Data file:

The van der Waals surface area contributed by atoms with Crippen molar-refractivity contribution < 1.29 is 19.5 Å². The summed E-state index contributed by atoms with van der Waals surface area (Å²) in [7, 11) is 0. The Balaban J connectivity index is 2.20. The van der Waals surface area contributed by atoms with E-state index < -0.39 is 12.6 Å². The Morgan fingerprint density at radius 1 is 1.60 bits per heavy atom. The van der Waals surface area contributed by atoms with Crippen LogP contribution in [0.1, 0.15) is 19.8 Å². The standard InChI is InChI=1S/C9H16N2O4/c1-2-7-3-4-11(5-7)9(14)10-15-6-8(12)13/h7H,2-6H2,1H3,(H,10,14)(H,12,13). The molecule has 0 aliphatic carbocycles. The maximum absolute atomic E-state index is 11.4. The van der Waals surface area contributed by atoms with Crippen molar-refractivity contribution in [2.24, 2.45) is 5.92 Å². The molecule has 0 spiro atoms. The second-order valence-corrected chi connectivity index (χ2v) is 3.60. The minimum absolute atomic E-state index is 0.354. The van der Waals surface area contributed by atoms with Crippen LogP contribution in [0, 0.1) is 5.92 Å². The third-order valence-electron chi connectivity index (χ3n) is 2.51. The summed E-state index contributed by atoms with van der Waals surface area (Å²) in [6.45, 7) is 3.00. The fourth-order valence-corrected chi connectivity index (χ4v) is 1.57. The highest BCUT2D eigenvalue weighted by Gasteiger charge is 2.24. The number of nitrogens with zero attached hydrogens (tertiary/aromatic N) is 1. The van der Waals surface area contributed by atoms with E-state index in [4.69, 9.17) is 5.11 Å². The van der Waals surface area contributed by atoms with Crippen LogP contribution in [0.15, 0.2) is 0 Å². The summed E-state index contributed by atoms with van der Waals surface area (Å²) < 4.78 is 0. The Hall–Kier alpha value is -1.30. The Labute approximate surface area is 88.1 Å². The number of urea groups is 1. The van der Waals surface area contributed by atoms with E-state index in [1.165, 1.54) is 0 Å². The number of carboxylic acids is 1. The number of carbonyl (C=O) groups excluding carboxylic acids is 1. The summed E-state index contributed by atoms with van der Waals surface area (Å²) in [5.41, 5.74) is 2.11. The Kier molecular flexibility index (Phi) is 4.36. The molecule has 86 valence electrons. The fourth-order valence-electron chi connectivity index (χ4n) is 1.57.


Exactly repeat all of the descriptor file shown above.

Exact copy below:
The van der Waals surface area contributed by atoms with Crippen molar-refractivity contribution < 1.29 is 19.5 Å². The summed E-state index contributed by atoms with van der Waals surface area (Å²) in [7, 11) is 0. The Balaban J connectivity index is 2.20. The van der Waals surface area contributed by atoms with E-state index < -0.39 is 12.6 Å². The Morgan fingerprint density at radius 1 is 1.60 bits per heavy atom. The van der Waals surface area contributed by atoms with Crippen LogP contribution in [0.1, 0.15) is 19.8 Å². The standard InChI is InChI=1S/C9H16N2O4/c1-2-7-3-4-11(5-7)9(14)10-15-6-8(12)13/h7H,2-6H2,1H3,(H,10,14)(H,12,13). The molecule has 0 aliphatic carbocycles. The maximum absolute atomic E-state index is 11.4. The van der Waals surface area contributed by atoms with Crippen molar-refractivity contribution in [2.24, 2.45) is 5.92 Å². The molecule has 0 spiro atoms. The second-order valence-corrected chi connectivity index (χ2v) is 3.60. The minimum absolute atomic E-state index is 0.354. The van der Waals surface area contributed by atoms with Crippen LogP contribution in [0, 0.1) is 5.92 Å². The third-order valence-electron chi connectivity index (χ3n) is 2.51. The summed E-state index contributed by atoms with van der Waals surface area (Å²) in [6.45, 7) is 3.00. The fourth-order valence-corrected chi connectivity index (χ4v) is 1.57. The highest BCUT2D eigenvalue weighted by Gasteiger charge is 2.24. The number of nitrogens with zero attached hydrogens (tertiary/aromatic N) is 1. The van der Waals surface area contributed by atoms with E-state index in [4.69, 9.17) is 5.11 Å². The van der Waals surface area contributed by atoms with Crippen LogP contribution in [0.15, 0.2) is 0 Å². The summed E-state index contributed by atoms with van der Waals surface area (Å²) < 4.78 is 0. The Hall–Kier alpha value is -1.30. The Labute approximate surface area is 88.1 Å². The number of urea groups is 1. The van der Waals surface area contributed by atoms with E-state index in [1.165, 1.54) is 0 Å². The number of carboxylic acids is 1. The number of carbonyl (C=O) groups excluding carboxylic acids is 1. The summed E-state index contributed by atoms with van der Waals surface area (Å²) in [5.41, 5.74) is 2.11. The Kier molecular flexibility index (Phi) is 4.36. The molecule has 86 valence electrons. The fourth-order valence-electron chi connectivity index (χ4n) is 1.57.